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Dr. Deo Dhakal, DCID Senior Fellow and faculty in the Project Appraisal and Risk Management (PARM) program at Duke, recently completed a two-week consultancy project in Malawi, where he conducted a financial, economic and risk analysis of the country’s groundnuts and soybeans value chain. The project ran from Nov. 14-29.

Groundnuts have always been a cash crop for Malawi. Improving their production methods will help advance the generation potential of the farming families who are basically subsistence farmers, Dhakal said.

Groundnuts are traditionally exported to Europe, but recently this trade has virtually stopped because of the growth of aflatoxin, a chemical produced by certain molds, within the crops. There is currently informal trading occurring between Malawi and Eastern African countries, namely Tanzania and Kenya, who are emerging importers.

Soybeans on the other hand are produced in Malawi solely for domestic consumption. The demand is primarily linked to the growing poultry industry’s use of soybean cakes. 

Changing weather patterns resulting from climate change are emerging as a major challenge for subsistence farmers, Dhakal said. Specifically, climate change has caused a great disruption in rainfall patterns, leading to huge losses for Malawian farmers.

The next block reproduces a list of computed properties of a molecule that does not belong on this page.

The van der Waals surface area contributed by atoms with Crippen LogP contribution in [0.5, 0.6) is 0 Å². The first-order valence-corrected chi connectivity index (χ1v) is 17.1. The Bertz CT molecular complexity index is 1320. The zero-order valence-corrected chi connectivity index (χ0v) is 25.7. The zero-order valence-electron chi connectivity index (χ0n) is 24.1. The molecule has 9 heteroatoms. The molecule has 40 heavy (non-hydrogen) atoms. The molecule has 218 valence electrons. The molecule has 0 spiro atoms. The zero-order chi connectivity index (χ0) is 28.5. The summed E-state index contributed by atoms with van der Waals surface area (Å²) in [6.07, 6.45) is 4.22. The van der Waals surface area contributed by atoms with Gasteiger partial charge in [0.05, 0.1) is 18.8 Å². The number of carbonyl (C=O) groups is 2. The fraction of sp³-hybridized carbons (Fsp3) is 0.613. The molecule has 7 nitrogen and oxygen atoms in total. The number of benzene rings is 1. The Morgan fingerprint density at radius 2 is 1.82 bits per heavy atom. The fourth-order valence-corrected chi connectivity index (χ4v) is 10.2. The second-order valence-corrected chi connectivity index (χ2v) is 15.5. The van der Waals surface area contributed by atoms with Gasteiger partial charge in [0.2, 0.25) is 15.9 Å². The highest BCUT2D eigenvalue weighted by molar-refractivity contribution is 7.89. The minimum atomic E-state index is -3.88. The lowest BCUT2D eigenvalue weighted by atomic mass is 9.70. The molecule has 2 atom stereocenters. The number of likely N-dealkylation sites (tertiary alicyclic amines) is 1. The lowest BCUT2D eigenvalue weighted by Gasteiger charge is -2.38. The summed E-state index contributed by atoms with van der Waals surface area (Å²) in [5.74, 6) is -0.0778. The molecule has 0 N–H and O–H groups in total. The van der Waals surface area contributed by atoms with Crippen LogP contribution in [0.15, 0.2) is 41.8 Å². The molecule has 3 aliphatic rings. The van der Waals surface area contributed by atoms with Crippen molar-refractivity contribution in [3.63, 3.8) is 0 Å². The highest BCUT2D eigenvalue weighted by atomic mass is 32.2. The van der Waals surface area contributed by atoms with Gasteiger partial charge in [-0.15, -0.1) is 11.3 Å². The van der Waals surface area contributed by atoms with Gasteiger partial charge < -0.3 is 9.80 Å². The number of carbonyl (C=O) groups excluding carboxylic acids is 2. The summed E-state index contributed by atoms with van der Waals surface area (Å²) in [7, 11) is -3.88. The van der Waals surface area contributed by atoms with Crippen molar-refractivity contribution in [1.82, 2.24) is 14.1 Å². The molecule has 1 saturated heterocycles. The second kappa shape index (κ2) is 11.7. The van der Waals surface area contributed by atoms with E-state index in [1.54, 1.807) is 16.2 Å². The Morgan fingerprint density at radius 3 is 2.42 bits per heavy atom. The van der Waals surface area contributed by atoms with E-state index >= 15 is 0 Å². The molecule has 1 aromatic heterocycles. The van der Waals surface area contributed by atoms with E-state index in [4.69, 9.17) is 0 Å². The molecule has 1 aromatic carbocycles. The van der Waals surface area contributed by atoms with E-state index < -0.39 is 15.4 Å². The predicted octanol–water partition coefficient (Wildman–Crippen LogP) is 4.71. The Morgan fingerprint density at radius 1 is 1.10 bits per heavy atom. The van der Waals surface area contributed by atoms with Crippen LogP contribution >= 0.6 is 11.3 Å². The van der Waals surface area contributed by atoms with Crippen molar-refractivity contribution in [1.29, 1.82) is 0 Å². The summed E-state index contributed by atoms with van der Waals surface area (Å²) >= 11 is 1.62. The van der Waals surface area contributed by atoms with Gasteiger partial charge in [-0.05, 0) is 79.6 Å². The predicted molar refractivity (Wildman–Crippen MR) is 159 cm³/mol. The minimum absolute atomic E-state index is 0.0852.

“It seems the ultimate victims of the changing weather patterns fueled by climate change are going to be marginal farmers – unless the international community is ready to subsidize the crop insurance for rain failure,” Dhakal said. “The farmers are suffering because of the action of industrialized countries.”  

The income from the groundnuts and soybeans allows the farmers to meet daily needs, including the purchase of inputs for the country’s primary crop, maize. How then are the farmers managing this risk of a changed value chain? Dhakal says that they are allocating land for different crops and are supplementing their income by selling charcoal harvested from local forests. This second solution, however, “should not be considered a substitute,” said Dhakal, “since it will lead to further environmental consequences because of man-induced deforestation.”

Originally from a farming family in Bhutan, Dhakal brings his personal experience, in addition to his formal training in the classroom, to the table when making recommendations for improving the value chain. 

Dhakal states that it is necessary “to adopt a holistic approach” in order to aid these farmers in optimally managing manpower and land assets as well as to tackle the problem of year-round employment. A piecemeal approach, on the other hand, may give rise to a reduction in the poverty level income gap, but it will not work towards eliminating global poverty in rural areas.

Dhakal, who teaches cost-benefit analysis in the PARM program, states that the technique is the same whether he’s evaluating big projects or small rural farms in Malawi.

“I am excited to be a part of a team that uses the techniques covered in PARM to address the problems faced by the subsistence farmers,” he said. Dhakal hopes to return to Malawi in March 2016.

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